Child-in-Danger-SignWhen filing a modification suit regarding children and seeking temporary orders to change the designation of the person who has the exclusive right to designate the primary residence of the child, a new law requires that an affidavit be filed with the initial pleading setting out the grounds for the request. This law went into effect 9/1/15. The standard for changing primary conservator on temporary orders in modification remains the same – whether the child’s present circumstances would significantly impair the child’s physical health or emotional development. Now, the party seeking the change must file an affidavit right out of the box containing facts based on the person’s personal knowledge that support the allegation. In absence of such affidavit or where the affidavit fails to rise to the level of proof required, the court (in Dallas County family law courts, that will be the associate judge) must refuse to set a temporary hearing and deny the relief sought. This determination is made based solely on the allegations contained in the affidavit before a hearing is held or a witness is called.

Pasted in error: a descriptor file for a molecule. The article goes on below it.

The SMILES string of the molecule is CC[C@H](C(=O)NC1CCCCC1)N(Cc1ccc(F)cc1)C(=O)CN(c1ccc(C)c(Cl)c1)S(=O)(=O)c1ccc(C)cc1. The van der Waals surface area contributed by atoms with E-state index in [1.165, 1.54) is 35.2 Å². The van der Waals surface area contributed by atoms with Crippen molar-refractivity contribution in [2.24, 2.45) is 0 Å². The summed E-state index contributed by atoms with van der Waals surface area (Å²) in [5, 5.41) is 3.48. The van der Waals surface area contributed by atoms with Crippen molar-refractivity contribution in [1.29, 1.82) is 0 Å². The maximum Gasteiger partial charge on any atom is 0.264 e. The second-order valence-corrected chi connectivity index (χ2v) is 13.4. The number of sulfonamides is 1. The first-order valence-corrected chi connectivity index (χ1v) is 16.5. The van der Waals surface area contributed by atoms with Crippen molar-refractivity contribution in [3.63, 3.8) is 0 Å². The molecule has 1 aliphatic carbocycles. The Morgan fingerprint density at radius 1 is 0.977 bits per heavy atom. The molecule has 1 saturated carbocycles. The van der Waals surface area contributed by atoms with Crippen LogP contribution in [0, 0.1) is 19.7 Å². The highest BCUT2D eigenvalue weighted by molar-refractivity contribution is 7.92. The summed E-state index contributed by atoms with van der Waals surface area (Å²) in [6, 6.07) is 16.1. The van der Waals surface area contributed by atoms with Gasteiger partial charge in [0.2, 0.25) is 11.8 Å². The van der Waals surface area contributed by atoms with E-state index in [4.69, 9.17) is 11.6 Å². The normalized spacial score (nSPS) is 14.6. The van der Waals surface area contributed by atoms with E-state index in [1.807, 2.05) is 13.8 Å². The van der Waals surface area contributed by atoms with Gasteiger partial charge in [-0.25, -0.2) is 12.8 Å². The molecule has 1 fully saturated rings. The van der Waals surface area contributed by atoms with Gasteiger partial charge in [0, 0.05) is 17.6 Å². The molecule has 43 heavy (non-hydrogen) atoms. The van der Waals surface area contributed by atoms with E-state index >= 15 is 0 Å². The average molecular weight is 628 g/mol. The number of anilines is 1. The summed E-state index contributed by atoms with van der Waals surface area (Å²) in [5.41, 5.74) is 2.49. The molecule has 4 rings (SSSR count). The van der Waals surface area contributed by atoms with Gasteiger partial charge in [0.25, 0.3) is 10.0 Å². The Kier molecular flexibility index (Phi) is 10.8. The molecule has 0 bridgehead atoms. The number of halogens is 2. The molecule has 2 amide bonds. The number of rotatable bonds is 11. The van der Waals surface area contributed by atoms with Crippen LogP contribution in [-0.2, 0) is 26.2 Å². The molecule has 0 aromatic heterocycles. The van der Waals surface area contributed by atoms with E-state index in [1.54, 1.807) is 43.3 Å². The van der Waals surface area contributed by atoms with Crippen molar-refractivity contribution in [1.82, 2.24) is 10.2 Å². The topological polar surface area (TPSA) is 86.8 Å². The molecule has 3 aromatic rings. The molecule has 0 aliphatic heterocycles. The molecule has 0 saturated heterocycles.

The difficulty of this new rule is that it forces the party seeking a change to lay out all cards on the table when the suit is filed and doesn’t provide any window of time for discovery. Bottom line, it makes it much more difficult to seek to change custody of a child. A party is forced to either lay out all the cards right up front – proving the child is virtually in danger with the other parent – or file a modification suit and proceed suing for custody while the child remains in a less –than-desirable, but maybe not dangerous, environment. It also leaves the judges less discretion in deciding the child’s best interest.

On another note, because the rule provides for a pre-hearing ruling as to whether the pleadings make a prima facie showing sufficient to set a hearing, I think it opens up the possibility of mandamus to review the judge’s initial determination.

Read the enrolled version of the new law here.